This Article is From Sep 14, 2016

Why Amit Shah Was Trolled For Vamana Jayanti Wishes On Onam

It's Onam. That time of the year when Malayalis in any part of the world pull out their kasava sarees and mundus with gold work and celebrate. Kerala Chief Minister Pinarayi Vijayan's suggestion that government employees must not waste time celebrating during office hours was greeted with many frowns. It did not stop Onam celebrations.  

"Onam is one day we live like a true Keralite," 24-year-old Yaseen Shereef told me at Thiruvananthapuram's Technopark a few days ago. With his colleagues he sang Onam songs about Kerala's culture and the King Mahabali, a mythological figure lovingly placed at the centre of Onam tales. 

Mr Shereef is not a Hindu, but his joyous celebration of the festival is not an exception. Onam has evolved as a festival of Kerala not of a community or religion.

So when BJP chief Amit Shah greeted people on the eve of Thiruvonam - the final and most important day of Onam celebrations - for "Vamana Jayanti," he was trolled with the hashtag #PoMoneShaji, which roughly translates to "Go Away Son Shaji" - a rip-off from a blockbuster Malayalam movie starring Mohanlal. Chief Minister Pinarayi Vijayan demanded an apology from Amit Shah, calling his greeting an "insult to Keralites and their culture".
Why Mr Shah was attacked has to be seen in the context of an article written a few days ago by an RSS man, who described Onam as the victory of Vamana, an incarnation of Vishnu, over Mahabali.

Mythology has it that King Mahabali was a just king who was deceived by Vamana, who wanted to annex the king's territory. Vamana as a small Brahmin boy asked the king for land equivalent to his three steps. When the king agreed, Vamana grew to gigantic proportions and there was no land left for his third step. The king, who had given his word, offered him his head but sought that he be allowed to visit his people every year. Onam celebrations welcome Mahabali.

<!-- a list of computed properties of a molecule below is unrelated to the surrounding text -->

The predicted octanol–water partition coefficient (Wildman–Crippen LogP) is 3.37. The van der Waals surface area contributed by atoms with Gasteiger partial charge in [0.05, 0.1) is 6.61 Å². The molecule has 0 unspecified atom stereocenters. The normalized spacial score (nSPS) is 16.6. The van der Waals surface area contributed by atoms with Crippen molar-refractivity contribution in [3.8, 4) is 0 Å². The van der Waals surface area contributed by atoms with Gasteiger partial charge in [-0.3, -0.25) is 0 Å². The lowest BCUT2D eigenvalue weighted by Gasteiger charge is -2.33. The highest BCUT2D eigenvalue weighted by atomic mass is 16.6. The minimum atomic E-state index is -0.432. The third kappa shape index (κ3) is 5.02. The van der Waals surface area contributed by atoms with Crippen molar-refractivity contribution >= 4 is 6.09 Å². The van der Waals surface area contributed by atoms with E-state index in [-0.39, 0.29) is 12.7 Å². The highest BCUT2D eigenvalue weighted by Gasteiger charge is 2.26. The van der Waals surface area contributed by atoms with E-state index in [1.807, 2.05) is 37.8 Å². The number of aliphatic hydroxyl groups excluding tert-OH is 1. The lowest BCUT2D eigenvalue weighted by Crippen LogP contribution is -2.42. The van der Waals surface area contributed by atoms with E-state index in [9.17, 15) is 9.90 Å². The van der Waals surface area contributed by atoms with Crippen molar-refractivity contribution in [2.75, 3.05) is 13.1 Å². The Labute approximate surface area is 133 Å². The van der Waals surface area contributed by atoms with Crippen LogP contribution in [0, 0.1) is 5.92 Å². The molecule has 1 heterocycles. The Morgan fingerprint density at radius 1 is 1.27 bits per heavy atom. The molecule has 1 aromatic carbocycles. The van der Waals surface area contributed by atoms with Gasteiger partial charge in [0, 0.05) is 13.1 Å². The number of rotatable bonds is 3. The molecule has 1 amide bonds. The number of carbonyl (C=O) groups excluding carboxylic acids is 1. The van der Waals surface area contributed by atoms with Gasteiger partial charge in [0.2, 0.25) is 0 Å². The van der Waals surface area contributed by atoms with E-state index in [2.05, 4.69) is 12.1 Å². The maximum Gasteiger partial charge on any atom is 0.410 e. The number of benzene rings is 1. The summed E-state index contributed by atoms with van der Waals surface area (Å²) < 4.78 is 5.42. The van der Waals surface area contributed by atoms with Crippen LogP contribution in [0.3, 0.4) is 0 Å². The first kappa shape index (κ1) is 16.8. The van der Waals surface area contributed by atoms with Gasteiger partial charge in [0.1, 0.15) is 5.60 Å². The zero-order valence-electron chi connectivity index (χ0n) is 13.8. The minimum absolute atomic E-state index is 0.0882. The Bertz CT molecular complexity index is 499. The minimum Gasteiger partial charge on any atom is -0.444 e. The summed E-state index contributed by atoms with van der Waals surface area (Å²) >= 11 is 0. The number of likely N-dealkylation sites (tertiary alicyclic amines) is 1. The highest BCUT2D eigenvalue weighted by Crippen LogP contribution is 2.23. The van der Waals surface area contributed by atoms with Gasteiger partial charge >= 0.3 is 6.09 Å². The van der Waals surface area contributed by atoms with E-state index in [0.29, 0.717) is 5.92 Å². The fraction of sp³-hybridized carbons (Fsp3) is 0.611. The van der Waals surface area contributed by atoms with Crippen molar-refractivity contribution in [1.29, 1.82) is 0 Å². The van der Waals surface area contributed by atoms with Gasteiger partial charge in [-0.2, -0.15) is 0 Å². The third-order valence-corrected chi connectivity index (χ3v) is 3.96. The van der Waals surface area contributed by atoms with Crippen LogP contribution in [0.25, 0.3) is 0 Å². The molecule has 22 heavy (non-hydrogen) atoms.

"That's the writer's personal opinion. We don't have to respond to everything," a BJP leader told me, laughing when I asked him about the RSS article glorifying Vamana over Mahabali. But they are being forced to respond after their party chief's tweet. 

If the BJP wants to make real inroads in Kerala, this may not be the best way. O Rajagopal, a respected politician who won the party its first ever seat in the Kerala assembly this year, did not benefit from the Hindu votes alone.

Keralites are not known for extravagant celebration of festivals, but Onam is an exception. For everyone. People participate in processions, eat elaborate meals on banana leaves,  all of it together. Even at a famous Vamana temple in Kochi, people greet each other for Onam and not Vamana Jayanti.   

The Onam narrative is protected zealously in the state. The state's Left chief minister Pinarayi Vijayan had announced that the annual extravaganza of floats down in Kerala's capital, showing Kerala's cultural tradition would be done away with this year. Some suggested this could have been because of the state of  the treasury.

But he soon revoked his decision. 

On Onam, a harvest festival, a vegetarian meal is served on banana leaves. Towards north Kerala, a helping of meat, many times beef, may be added to the Onam Sadya. 

As we celebrate this cultural confluence today, here's wishing everyone Happy Onam.

(Sneha Mary Koshy is NDTV's Kerala correspondent.)

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